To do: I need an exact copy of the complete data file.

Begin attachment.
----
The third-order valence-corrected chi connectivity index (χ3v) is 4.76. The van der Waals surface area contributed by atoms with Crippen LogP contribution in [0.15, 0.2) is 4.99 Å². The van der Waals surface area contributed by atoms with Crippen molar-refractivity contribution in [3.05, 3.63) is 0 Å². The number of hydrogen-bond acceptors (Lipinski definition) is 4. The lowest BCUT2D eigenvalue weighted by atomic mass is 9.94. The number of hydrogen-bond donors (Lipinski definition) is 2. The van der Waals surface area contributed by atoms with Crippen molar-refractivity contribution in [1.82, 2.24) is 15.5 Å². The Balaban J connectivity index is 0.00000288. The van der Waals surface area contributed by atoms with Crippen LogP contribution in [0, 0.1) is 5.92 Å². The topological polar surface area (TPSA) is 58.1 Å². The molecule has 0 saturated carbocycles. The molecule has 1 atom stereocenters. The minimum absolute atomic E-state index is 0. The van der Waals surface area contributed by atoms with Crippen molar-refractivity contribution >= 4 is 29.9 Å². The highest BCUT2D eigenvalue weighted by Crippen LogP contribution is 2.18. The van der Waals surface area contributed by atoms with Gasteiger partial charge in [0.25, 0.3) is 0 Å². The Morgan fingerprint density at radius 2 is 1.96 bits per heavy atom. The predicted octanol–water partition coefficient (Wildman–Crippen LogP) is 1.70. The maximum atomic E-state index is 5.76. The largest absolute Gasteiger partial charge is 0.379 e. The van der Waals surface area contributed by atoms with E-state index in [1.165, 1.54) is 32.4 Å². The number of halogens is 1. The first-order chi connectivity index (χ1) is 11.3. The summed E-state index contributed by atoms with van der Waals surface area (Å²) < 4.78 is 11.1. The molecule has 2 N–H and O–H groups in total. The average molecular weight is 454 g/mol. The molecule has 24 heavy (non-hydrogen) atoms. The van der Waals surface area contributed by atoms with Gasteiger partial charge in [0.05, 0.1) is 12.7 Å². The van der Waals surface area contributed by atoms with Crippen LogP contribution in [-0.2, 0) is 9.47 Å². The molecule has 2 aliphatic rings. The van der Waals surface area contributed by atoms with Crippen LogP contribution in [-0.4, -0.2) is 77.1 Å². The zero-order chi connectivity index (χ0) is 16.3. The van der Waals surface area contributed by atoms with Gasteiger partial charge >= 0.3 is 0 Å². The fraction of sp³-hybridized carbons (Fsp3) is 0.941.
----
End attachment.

The third-order valence-corrected chi connectivity index (χ3v) is 4.76. The van der Waals surface area contributed by atoms with Crippen LogP contribution in [0.15, 0.2) is 4.99 Å². The van der Waals surface area contributed by atoms with Crippen molar-refractivity contribution in [3.05, 3.63) is 0 Å². The number of hydrogen-bond acceptors (Lipinski definition) is 4. The lowest BCUT2D eigenvalue weighted by atomic mass is 9.94. The number of hydrogen-bond donors (Lipinski definition) is 2. The van der Waals surface area contributed by atoms with Crippen molar-refractivity contribution in [1.82, 2.24) is 15.5 Å². The Balaban J connectivity index is 0.00000288. The van der Waals surface area contributed by atoms with Crippen LogP contribution in [0, 0.1) is 5.92 Å². The topological polar surface area (TPSA) is 58.1 Å². The molecule has 0 saturated carbocycles. The molecule has 1 atom stereocenters. The minimum absolute atomic E-state index is 0. The van der Waals surface area contributed by atoms with Crippen molar-refractivity contribution >= 4 is 29.9 Å². The highest BCUT2D eigenvalue weighted by Crippen LogP contribution is 2.18. The van der Waals surface area contributed by atoms with Gasteiger partial charge in [0.25, 0.3) is 0 Å². The Morgan fingerprint density at radius 2 is 1.96 bits per heavy atom. The predicted octanol–water partition coefficient (Wildman–Crippen LogP) is 1.70. The maximum atomic E-state index is 5.76. The largest absolute Gasteiger partial charge is 0.379 e. The van der Waals surface area contributed by atoms with E-state index in [1.165, 1.54) is 32.4 Å². The number of halogens is 1. The first-order chi connectivity index (χ1) is 11.3. The summed E-state index contributed by atoms with van der Waals surface area (Å²) < 4.78 is 11.1. The molecule has 2 N–H and O–H groups in total. The average molecular weight is 454 g/mol. The molecule has 24 heavy (non-hydrogen) atoms. The van der Waals surface area contributed by atoms with Gasteiger partial charge in [0.05, 0.1) is 12.7 Å². The van der Waals surface area contributed by atoms with Crippen LogP contribution in [-0.2, 0) is 9.47 Å². The molecule has 2 aliphatic rings. The van der Waals surface area contributed by atoms with Crippen LogP contribution in [-0.4, -0.2) is 77.1 Å². The zero-order chi connectivity index (χ0) is 16.3. The van der Waals surface area contributed by atoms with Gasteiger partial charge >= 0.3 is 0 Å². The fraction of sp³-hybridized carbons (Fsp3) is 0.941.